To users, however, the existence of a web app is a solution to a much different user experience problem: they want to hit nice large pretty icons to go to sites which they frequently visit. But somehow, the solution they opted for creating these large clickable bookmarks is quite terrible. The only user-facing purpose of installable applications is the ability to bookmark with a large icon, something that Apple got right with iPhone OS in 2007.

Apple got it right.

I love those four words in that order, it feels so sensationalist and rebellious. But before the Cult of Apple leaps on that statement, notice the wording “Apple got it right”. It doesn’t strictly mean that whatever Apple’s doing now is right, just that what it did is right. In fact, that’s exactly what happened. Apple got it right, then made it different, and Google made it wrong.

First, we need to recall the distant year of 2007. It was quite a while ago, and I won’t pretend that my memory is that great. But it was a long time ago, a full year before the first beta release of Google Chrome. The iPhone was released with it’s plethora of eight apps and no ability to install more. The App Store didn’t exist, and the closest semblance was the for jailbroken devices (Cydia came later). A few months later, Apple released a series of updates, and Steve Jobs signaled what he believed to be the future of iPhone applications: The Web. It doesn’t come surprising that Apple’s Mobile Safari was and likely still is (more or less) the best browser for any mobile device.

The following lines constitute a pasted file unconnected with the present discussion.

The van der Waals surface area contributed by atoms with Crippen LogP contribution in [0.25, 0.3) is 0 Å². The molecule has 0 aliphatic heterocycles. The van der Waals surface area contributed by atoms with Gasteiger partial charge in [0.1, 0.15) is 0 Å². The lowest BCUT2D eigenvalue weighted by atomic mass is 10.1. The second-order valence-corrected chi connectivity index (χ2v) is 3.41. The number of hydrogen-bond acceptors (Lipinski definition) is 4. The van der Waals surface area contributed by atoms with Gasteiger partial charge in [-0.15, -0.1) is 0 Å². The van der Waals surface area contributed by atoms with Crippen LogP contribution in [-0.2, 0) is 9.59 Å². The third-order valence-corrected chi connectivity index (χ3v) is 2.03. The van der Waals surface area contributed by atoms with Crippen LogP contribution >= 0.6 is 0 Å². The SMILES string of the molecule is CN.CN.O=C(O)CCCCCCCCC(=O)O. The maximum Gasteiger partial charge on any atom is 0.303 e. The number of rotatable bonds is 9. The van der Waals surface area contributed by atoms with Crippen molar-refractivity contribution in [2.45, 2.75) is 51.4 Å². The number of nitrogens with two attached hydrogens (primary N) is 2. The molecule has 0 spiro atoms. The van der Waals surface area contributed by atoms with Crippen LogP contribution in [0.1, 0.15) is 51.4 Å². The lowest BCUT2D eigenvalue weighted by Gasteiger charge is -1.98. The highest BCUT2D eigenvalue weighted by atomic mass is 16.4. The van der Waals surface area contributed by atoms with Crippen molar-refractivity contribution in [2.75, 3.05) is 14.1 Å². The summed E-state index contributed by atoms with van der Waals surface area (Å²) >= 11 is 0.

The important aspect is the way these web applications were installed. You went to Mobile Safari, and browsed around. You found a web app, and you used the web app the way the web was intended. No installations, you just navigate to a URL and start using it. You find the app useful and/or awesome, and you “bookmark” it. But, instead of actually doing the browser “bookmark”, you hit the button right below: “Add to Home Screen”. It asks you for a name for that application, automatically prepopulated with the document page title. You hit “Add”, and you now have a nice, shiny icon on your home screen. You can hide the browser chrome and it becomes indistinguishable from the normal native application experience.